McDonalds, Burger King have become big due to their ages of experience in the industry, Agreed. But what makes international brands expand at much a lightening speed as compared to Indian brand is they (international brands) invest in the back-end (read processes and standardization) whereas we are more front-end oriented (read consumer concentric) Take McDonalds in this case. Right from its burger patty to the bread; everything is outsourced and standardized hence you enjoy the same MC Aloo tikki taste everywhere. Not a single Mc Donalds outlet uses a knife in their food preparation area! MC Donalds rarely changes its menu but still almost all its outlets are flooded always. Value meals and combo meals does wonders in ensuring higher ticket price and operational efficiency. Goli-Vada Pav has done this by standardizing its vada-pav production adopting similar practices and processes. 

    For Indian palette taste comes first rest everything is secondary. But that secondary aspect might be a key differentiation for your start-up. Find out what it is. Let it be mere service or the way you present your noodles, the way you pack your sandwich or the way you communicate your concept. Yogurt Bay is the only India based fro-yo brand rest all being internationally adopted yet its yogurt is most preferred one. Yogurt Bay plays around pretty well with the toppings and gets the idea of consuming fro-yo more seducing than any other brand. That’s their key differentiation. Rest, all yogurts of all brands tastes (and are priced) the same.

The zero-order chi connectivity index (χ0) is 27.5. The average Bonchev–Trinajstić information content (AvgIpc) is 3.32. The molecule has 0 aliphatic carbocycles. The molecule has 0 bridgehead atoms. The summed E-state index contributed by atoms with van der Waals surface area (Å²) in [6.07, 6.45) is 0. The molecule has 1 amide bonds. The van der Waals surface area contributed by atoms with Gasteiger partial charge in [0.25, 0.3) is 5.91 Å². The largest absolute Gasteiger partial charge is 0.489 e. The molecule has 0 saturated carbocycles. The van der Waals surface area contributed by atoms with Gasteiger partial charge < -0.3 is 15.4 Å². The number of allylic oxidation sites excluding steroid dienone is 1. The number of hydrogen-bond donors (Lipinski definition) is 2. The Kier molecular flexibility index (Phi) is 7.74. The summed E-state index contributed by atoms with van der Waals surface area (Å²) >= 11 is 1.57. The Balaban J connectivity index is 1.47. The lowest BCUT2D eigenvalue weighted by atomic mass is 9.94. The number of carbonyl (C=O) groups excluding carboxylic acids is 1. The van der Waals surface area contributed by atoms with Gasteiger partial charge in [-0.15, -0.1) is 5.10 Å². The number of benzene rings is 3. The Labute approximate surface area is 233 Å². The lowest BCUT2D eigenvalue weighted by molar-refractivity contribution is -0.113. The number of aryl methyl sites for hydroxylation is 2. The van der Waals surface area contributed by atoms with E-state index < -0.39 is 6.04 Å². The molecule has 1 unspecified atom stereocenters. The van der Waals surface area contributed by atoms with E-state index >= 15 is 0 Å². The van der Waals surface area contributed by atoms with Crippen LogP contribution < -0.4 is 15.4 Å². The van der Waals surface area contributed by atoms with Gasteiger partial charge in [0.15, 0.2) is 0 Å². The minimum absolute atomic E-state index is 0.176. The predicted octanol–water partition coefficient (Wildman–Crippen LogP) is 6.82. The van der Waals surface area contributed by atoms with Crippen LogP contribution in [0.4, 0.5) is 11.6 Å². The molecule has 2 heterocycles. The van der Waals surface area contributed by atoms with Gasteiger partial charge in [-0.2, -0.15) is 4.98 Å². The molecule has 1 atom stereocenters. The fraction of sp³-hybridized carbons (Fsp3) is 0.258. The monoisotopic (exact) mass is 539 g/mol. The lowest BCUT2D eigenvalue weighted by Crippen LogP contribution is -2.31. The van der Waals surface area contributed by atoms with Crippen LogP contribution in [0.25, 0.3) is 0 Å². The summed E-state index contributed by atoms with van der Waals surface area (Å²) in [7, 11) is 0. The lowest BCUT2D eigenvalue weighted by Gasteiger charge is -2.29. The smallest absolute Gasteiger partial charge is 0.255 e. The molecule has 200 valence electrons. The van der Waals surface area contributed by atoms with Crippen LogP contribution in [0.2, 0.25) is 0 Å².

Where you serve and whom you serve is as important as the food itself. Do not land up selling Viagra in front of an Old-Age Home. A Mexican restaurant will never be successful in Kalyan. Or even a Chinese restaurant restaurant serving its noodles at 300Rs will never work in Kurla. Markets and place decide your price point too. You cant serve Rs.400 Domino’s pizza EVERYDAY by stalling up at the corporate cafeteria which is the most price sensitive food market of all. Understand the key of channelizing your products and not just focus on making your products tastier everyday.